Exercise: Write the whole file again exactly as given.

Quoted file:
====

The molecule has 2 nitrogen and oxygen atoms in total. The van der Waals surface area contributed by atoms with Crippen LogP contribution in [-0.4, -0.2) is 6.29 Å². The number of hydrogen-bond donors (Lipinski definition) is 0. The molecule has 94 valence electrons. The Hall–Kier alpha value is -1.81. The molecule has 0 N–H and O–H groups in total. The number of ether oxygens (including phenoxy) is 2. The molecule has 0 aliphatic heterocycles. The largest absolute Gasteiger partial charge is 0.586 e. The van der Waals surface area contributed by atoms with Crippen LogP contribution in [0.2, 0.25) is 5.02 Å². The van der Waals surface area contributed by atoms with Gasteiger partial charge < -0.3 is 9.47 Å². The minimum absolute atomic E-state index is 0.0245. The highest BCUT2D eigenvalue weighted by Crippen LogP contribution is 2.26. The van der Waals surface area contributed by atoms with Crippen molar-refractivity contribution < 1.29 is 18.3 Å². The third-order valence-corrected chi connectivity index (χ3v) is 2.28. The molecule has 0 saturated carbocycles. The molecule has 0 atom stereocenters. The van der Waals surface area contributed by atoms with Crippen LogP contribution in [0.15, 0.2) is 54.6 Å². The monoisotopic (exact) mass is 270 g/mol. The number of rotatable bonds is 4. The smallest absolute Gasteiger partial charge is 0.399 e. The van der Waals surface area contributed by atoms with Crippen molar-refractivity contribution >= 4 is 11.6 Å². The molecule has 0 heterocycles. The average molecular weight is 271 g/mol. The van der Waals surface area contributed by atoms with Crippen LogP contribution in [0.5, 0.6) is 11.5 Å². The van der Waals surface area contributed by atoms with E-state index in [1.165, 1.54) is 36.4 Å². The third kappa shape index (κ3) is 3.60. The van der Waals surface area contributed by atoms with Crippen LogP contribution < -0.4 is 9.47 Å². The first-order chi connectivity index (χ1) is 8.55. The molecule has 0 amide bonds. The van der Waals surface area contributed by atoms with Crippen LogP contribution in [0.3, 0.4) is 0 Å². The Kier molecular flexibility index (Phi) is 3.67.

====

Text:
The molecule has 2 nitrogen and oxygen atoms in total. The van der Waals surface area contributed by atoms with Crippen LogP contribution in [-0.4, -0.2) is 6.29 Å². The number of hydrogen-bond donors (Lipinski definition) is 0. The molecule has 94 valence electrons. The Hall–Kier alpha value is -1.81. The molecule has 0 N–H and O–H groups in total. The number of ether oxygens (including phenoxy) is 2. The molecule has 0 aliphatic heterocycles. The largest absolute Gasteiger partial charge is 0.586 e. The van der Waals surface area contributed by atoms with Crippen LogP contribution in [0.2, 0.25) is 5.02 Å². The van der Waals surface area contributed by atoms with Gasteiger partial charge < -0.3 is 9.47 Å². The minimum absolute atomic E-state index is 0.0245. The highest BCUT2D eigenvalue weighted by Crippen LogP contribution is 2.26. The van der Waals surface area contributed by atoms with Crippen molar-refractivity contribution < 1.29 is 18.3 Å². The third-order valence-corrected chi connectivity index (χ3v) is 2.28. The molecule has 0 saturated carbocycles. The molecule has 0 atom stereocenters. The van der Waals surface area contributed by atoms with Crippen LogP contribution in [0.15, 0.2) is 54.6 Å². The monoisotopic (exact) mass is 270 g/mol. The number of rotatable bonds is 4. The smallest absolute Gasteiger partial charge is 0.399 e. The van der Waals surface area contributed by atoms with Crippen molar-refractivity contribution >= 4 is 11.6 Å². The molecule has 0 heterocycles. The average molecular weight is 271 g/mol. The van der Waals surface area contributed by atoms with Crippen LogP contribution in [0.5, 0.6) is 11.5 Å². The van der Waals surface area contributed by atoms with E-state index in [1.165, 1.54) is 36.4 Å². The third kappa shape index (κ3) is 3.60. The van der Waals surface area contributed by atoms with Crippen LogP contribution < -0.4 is 9.47 Å². The first-order chi connectivity index (χ1) is 8.55. The molecule has 0 amide bonds. The van der Waals surface area contributed by atoms with Crippen LogP contribution in [0.3, 0.4) is 0 Å². The Kier molecular flexibility index (Phi) is 3.67.